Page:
Day said he has personally taken people over to the city’s Housing & Community Development Department to get help. One of them was once “a common fixture” on Route 13, but he is now in a home, he said.
Last year, the city started its Housing First program which places homeless residents in houses or apartments and then helps them tackle other issues in their lives such as substance abuse and mental illness.
The program operated by the Housing & Community Development Department has $70,000 budgeted this year for housing vouchers. The city pays 70 percent of the rent to landlords who agree to accept the vouchers. Most homeless people have some sort of income, such as disability or veterans benefits, and are required to chip in the rest of the rent.
Williams said people in the program must follow three rules: they must pay rent, they cannot have people living there who aren’t on the lease and they cannon conduct criminal activity.
Furnishings for the apartments have been donated by members of the community. At Burk’s apartment, all of the furniture was collected and donated by Hebron Savings Bank where Burk has an account. The staff there even brought him a Christmas tree, gifts and food for his dogs, said Christine Chestnutt, the city’s homeless services case manager.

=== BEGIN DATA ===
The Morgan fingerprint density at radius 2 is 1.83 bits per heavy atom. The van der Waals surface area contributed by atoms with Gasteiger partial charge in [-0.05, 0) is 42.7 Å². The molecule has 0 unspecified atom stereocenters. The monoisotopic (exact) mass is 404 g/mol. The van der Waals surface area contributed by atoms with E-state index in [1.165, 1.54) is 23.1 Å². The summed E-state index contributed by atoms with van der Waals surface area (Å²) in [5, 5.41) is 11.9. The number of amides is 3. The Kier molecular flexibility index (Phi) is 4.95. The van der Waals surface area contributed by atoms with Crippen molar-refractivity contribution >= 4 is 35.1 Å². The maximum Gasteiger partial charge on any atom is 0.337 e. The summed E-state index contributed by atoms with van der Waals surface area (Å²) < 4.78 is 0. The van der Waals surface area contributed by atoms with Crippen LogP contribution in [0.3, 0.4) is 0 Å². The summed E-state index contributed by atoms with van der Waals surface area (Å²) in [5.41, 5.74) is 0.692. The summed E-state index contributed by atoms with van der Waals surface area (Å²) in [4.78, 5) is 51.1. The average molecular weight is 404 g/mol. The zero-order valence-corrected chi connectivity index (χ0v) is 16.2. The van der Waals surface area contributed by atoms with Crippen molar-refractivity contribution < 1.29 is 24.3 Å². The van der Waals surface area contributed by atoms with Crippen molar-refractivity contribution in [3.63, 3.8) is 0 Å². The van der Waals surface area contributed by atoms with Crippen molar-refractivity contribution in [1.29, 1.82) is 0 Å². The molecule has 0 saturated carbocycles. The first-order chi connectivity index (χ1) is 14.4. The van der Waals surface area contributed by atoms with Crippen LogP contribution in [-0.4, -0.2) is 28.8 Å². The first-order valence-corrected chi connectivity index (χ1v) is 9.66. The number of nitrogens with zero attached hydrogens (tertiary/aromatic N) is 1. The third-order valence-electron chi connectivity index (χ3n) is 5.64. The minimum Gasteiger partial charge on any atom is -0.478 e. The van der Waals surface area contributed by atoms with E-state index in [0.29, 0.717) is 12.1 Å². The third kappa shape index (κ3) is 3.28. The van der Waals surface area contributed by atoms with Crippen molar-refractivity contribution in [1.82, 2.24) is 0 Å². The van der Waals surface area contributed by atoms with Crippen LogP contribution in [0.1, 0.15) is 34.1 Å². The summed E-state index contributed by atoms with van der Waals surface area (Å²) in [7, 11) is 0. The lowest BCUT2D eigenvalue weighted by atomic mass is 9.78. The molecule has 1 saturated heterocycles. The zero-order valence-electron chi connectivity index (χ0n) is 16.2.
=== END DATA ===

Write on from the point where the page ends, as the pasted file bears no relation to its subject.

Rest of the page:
The community has been so generous with donations of furniture that the program’s storage unit is filled to capacity, Williams said. Currently, they are accepting only donations of things such as personal care items.
Salisbury was the first small city in the U.S. to adopt a Housing First program which has reduced chronic homelessness by 80 percent to 90 percent in New York, Los Angeles and Washington D.C., Day said.
“The bottom line is we’re exploring new ways to address homelessness,” Day said.
Life on the street
Burk, like most people who end up homeless, once led a so-called "normal" life.
Born on a farm, he lived in an orphanage from age 7 until he was 16. Eventually, he joined the Army and served from 1958 to 1961.
Back home in the Baltimore area, he worked for a home remodeling business. He married three times, the last time to Mary, his wife of 47 years. Eventually, the couple moved to the Eastern Shore and lived in a camper at the Sandy Hill Campground in Quantico.
Mary died in her sleep about 10 years ago and Burk said that at some point after that he gave the camper away because it “wore out.”
That’s when he and the dogs moved into his truck. During his time parked behind the Exxon station, Burk said he made lots of friends who would regularly stop by, bring food and coffee and check on him.
Burk, who will turn 80 in July, has had heart bypass surgery and currently suffers from COPD and bronchitis. He finally quit smoking a few weeks ago.
Now his new digs provide a safe, healthy environment where he can cook meals in his own kitchen and allow his dogs to run around and play.
He still has his truck, but now it’s used mostly for trips to Roaring Point.
“That’s some good fishing down there,” he said.